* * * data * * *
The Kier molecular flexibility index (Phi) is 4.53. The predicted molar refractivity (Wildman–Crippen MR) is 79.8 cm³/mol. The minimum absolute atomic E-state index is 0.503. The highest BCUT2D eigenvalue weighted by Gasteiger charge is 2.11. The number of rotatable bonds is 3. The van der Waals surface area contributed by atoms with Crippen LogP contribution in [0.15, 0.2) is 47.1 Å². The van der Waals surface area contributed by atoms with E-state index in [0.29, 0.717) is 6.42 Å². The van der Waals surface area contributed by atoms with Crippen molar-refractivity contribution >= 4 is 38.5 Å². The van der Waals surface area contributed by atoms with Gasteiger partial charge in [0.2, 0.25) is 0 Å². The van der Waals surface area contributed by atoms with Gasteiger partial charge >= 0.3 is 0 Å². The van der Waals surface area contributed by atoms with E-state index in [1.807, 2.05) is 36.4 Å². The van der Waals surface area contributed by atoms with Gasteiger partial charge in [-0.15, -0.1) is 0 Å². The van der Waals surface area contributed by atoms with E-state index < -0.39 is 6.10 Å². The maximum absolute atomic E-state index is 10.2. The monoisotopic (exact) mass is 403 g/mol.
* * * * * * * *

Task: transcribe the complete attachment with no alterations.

The Kier molecular flexibility index (Phi) is 4.53. The predicted molar refractivity (Wildman–Crippen MR) is 79.8 cm³/mol. The minimum absolute atomic E-state index is 0.503. The highest BCUT2D eigenvalue weighted by Gasteiger charge is 2.11. The number of rotatable bonds is 3. The van der Waals surface area contributed by atoms with Crippen LogP contribution in [0.15, 0.2) is 47.1 Å². The van der Waals surface area contributed by atoms with E-state index in [0.29, 0.717) is 6.42 Å². The van der Waals surface area contributed by atoms with Crippen molar-refractivity contribution >= 4 is 38.5 Å². The van der Waals surface area contributed by atoms with Gasteiger partial charge in [0.2, 0.25) is 0 Å². The van der Waals surface area contributed by atoms with Gasteiger partial charge >= 0.3 is 0 Å². The van der Waals surface area contributed by atoms with E-state index in [1.807, 2.05) is 36.4 Å². The van der Waals surface area contributed by atoms with Gasteiger partial charge in [-0.15, -0.1) is 0 Å². The van der Waals surface area contributed by atoms with E-state index < -0.39 is 6.10 Å². The maximum absolute atomic E-state index is 10.2. The monoisotopic (exact) mass is 403 g/mol.